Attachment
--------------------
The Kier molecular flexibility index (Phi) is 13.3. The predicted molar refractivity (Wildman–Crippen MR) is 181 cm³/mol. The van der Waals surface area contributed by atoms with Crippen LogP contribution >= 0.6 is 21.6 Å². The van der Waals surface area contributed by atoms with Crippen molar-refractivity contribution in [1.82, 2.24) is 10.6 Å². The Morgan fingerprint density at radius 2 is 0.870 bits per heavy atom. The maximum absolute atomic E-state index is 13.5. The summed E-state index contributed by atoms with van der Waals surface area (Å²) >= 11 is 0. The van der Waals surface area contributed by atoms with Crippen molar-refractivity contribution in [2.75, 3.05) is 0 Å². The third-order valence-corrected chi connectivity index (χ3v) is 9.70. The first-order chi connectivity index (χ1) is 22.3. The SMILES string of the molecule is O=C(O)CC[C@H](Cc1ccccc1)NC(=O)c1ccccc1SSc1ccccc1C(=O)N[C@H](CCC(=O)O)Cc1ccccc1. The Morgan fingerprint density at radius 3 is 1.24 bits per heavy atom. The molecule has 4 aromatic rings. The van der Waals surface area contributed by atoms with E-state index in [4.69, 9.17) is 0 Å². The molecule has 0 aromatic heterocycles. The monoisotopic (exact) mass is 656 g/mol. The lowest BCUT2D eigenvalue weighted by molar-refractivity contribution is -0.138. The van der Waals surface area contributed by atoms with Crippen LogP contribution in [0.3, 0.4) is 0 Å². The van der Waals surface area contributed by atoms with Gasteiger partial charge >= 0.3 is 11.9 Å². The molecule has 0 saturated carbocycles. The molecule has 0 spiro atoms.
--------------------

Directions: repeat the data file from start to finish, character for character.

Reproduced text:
The Kier molecular flexibility index (Phi) is 13.3. The predicted molar refractivity (Wildman–Crippen MR) is 181 cm³/mol. The van der Waals surface area contributed by atoms with Crippen LogP contribution >= 0.6 is 21.6 Å². The van der Waals surface area contributed by atoms with Crippen molar-refractivity contribution in [1.82, 2.24) is 10.6 Å². The Morgan fingerprint density at radius 2 is 0.870 bits per heavy atom. The maximum absolute atomic E-state index is 13.5. The summed E-state index contributed by atoms with van der Waals surface area (Å²) >= 11 is 0. The van der Waals surface area contributed by atoms with Crippen molar-refractivity contribution in [2.75, 3.05) is 0 Å². The third-order valence-corrected chi connectivity index (χ3v) is 9.70. The first-order chi connectivity index (χ1) is 22.3. The SMILES string of the molecule is O=C(O)CC[C@H](Cc1ccccc1)NC(=O)c1ccccc1SSc1ccccc1C(=O)N[C@H](CCC(=O)O)Cc1ccccc1. The Morgan fingerprint density at radius 3 is 1.24 bits per heavy atom. The molecule has 4 aromatic rings. The van der Waals surface area contributed by atoms with E-state index in [4.69, 9.17) is 0 Å². The molecule has 0 aromatic heterocycles. The monoisotopic (exact) mass is 656 g/mol. The lowest BCUT2D eigenvalue weighted by molar-refractivity contribution is -0.138. The van der Waals surface area contributed by atoms with Crippen LogP contribution in [0.3, 0.4) is 0 Å². The van der Waals surface area contributed by atoms with Gasteiger partial charge >= 0.3 is 11.9 Å². The molecule has 0 saturated carbocycles. The molecule has 0 spiro atoms.